NEW YORK (Reuters) - The Nasdaq Stock Market’s decision to suspend one of its own listing rules comes as an avalanche of shares tumble below the $1 threshold, and is intended to avoid the mass delistings that followed the burst of the dot-com bubble.
Last week, parent company Nasdaq OMX Group NDAQ.O filed a request with the U.S. Securities and Exchange Commission to temporarily suspend the minimum price requirement that protects listed companies from becoming penny stocks.
It said in the filing that “U.S. and world financial markets have faced almost unprecedented turmoil,” which has undercut the share prices of companies that would otherwise remain suitable for continued listing.
The SEC endorsed the suspension, which went into effect on Friday and will end Friday January 16.
Magnus Bocker, Nasdaq’s president, told Reuters the measure is “a very natural thing when the market is in disarray like it is right now.”
“We saw the same things following September 11. There is so much uncertainty in the equity markets right now for so many companies, that focusing short-term on that rule is just the wrong focus,” he said in an interview.
Nasdaq, traditionally home to technology stocks but now more diversified, said in the filing that the number of stocks falling below $1 has increased “dramatically” from last year, particularly this month.
At the end of September, 227 securities were penny stocks, up from 64 at the same time last year, the exchange said. By October 9, the number had jumped to 344.
Among the Nasdaq's new penny stocks, satellite radio company Sirius XM Radio Inc SIRI.O said it is considering a reverse stock split, which would double its share price while halving the number of shares.
On the rival New York Stock Exchange, drugstore chain Rite Aid Corp RAD.N, retailer Circuit City Stores Inc CC.N, and Internet-based calling firm Vonage Holdings Corp VG.N all recently dipped below the $1 level. They now trade on NYSE's small-cap Arca platform.
Glenn Tyranski, senior vice president of financial compliance at NYSE Regulation, the arm's length regulatory arm at exchange parent NYSE Euronext NYX.N, said about 20 listings are below the minimum price requirement.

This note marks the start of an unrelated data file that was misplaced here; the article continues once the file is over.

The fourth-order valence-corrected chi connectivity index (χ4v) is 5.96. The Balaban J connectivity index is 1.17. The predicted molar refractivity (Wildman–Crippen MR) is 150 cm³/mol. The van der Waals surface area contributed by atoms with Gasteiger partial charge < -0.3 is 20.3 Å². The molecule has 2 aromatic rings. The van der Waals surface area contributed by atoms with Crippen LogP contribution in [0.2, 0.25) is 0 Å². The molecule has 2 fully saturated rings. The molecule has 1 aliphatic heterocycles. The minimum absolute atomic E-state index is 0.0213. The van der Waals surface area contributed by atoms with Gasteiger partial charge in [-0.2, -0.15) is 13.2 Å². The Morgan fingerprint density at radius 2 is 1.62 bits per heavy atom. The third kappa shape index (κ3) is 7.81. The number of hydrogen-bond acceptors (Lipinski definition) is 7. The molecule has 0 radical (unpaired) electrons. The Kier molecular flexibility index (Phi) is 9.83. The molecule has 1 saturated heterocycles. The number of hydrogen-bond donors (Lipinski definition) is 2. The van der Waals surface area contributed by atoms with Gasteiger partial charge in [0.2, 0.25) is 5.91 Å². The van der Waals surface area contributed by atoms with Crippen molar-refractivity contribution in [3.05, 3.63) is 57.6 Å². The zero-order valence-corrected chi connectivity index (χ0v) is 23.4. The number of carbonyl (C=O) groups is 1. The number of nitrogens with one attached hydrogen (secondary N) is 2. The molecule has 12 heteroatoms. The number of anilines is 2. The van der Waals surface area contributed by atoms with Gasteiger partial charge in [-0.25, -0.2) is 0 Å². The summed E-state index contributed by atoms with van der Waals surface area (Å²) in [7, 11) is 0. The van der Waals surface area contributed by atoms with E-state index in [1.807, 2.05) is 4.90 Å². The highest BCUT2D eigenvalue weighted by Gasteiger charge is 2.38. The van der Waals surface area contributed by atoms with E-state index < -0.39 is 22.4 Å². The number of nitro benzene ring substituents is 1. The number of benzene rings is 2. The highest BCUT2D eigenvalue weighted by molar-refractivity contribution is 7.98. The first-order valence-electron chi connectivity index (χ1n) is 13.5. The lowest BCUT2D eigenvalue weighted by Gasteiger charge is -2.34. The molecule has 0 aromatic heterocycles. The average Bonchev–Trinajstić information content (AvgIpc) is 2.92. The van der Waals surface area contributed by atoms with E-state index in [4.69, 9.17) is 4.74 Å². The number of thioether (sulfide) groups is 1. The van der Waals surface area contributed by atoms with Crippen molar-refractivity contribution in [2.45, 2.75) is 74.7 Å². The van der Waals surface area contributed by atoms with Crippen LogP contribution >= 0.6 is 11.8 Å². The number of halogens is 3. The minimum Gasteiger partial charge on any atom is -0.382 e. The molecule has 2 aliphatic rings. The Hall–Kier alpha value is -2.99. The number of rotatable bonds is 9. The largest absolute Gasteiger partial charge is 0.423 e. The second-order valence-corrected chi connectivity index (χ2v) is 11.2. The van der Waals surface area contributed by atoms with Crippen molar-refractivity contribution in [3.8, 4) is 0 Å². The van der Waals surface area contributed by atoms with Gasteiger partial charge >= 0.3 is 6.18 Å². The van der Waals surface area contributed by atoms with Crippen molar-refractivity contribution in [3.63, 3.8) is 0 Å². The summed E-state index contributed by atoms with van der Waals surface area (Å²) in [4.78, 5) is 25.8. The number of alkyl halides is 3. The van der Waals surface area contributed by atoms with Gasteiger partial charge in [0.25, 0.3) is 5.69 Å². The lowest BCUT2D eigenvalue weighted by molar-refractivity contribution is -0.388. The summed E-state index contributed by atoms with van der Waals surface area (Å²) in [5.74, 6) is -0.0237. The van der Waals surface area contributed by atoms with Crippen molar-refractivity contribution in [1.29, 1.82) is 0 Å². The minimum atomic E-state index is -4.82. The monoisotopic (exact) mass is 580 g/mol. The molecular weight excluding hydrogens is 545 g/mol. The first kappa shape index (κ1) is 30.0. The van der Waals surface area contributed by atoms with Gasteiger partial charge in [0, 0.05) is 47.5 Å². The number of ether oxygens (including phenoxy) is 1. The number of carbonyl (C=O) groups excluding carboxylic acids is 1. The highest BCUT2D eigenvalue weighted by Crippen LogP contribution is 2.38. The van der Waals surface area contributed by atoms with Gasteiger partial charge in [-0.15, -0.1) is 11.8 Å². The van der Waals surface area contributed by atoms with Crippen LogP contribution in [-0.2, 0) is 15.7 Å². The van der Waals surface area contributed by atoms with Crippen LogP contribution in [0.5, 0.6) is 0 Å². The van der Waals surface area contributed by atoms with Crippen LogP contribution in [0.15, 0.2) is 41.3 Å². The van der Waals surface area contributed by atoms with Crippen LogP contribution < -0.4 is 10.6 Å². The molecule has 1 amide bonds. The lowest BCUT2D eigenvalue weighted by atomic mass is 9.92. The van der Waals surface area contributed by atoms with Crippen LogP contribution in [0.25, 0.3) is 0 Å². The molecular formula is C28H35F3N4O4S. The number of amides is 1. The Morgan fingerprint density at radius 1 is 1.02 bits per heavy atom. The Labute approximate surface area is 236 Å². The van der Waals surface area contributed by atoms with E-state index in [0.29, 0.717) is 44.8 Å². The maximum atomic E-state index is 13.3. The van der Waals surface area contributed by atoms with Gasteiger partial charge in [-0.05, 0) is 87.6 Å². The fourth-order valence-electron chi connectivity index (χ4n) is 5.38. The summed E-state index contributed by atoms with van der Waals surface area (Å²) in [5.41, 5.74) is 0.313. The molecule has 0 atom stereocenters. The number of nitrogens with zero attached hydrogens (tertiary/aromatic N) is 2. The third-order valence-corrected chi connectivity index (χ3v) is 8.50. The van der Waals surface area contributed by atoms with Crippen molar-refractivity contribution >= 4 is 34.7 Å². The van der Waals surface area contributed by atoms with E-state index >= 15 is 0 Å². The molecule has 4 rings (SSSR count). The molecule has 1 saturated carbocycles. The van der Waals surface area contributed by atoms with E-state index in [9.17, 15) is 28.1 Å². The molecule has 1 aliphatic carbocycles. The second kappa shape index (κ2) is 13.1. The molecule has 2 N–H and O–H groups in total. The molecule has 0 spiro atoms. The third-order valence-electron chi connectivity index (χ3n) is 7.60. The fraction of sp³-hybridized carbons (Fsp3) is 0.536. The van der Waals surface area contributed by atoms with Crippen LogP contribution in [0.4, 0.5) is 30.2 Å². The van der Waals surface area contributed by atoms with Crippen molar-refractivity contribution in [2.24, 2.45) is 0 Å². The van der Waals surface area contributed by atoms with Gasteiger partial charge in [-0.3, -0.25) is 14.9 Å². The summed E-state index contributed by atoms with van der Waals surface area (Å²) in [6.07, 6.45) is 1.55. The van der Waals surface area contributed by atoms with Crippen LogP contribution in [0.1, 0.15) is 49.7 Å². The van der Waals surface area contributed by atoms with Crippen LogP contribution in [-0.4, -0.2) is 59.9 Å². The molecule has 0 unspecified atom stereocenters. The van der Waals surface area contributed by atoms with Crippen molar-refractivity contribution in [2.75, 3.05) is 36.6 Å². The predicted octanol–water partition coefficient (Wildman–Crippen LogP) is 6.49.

But NYSE is not now considering suspending its price requirement, he told Reuters. “It’s more than we’ve had previously, but we don’t have that wave of people that are tripping the (requirement) yet.”
ANOTHER CRISIS, ANOTHER SUSPENSION
While NYSE has never suspended its price requirements, Nasdaq did so shortly after the September 11, 2001 attacks on the United States, in an effort to keep plunging stocks on the public market.
That suspension also came amid the stock market downturn caused by tumbling tech stocks, or the bursting of the “dot-com bubble,” which swelled to its maximum size in 2000. Scores of Internet companies were wiped out over the next two years, badly shaking the tech-heavy Nasdaq.
Although the current crisis is centered on the financial sector, the exchange wants to avoid a similar exodus of listings, from which it derives about 16 percent of overall revenue.
Diego Perfumo, analyst at Equity Research Desk, a Connecticut-based advisory firm specializing in exchanges, said the rule suspension protects companies with “sound business models that are trading below their fundamental value.”
“This measure removes additional selling pressures on the stock from institutional investors that have a positive view of the long term prospects but are only allowed to invest in ‘listed’ companies,” Perfumo said.
As of September 30, Nasdaq had delisted about twice as many stocks as it had in the same period last year, according to data from the exchange.
The two dominant U.S. exchanges have slightly different price requirements.
On the larger NYSE, a listed companies whose average closing price dips below $1 in the last 30 days receives a warning that it must boost its share price within 6 months or face delisting. On the Nasdaq, companies receive the warning when they close below $1 for 30 consecutive days.
After the suspension, Nasdaq said it would reevaluate the share prices of its listed companies based on January 19, 2009 data.
Reporting by Jonathan Spicer, editing by Gerald E. McCormick
Our Standards: The Thomson Reuters Trust Principles.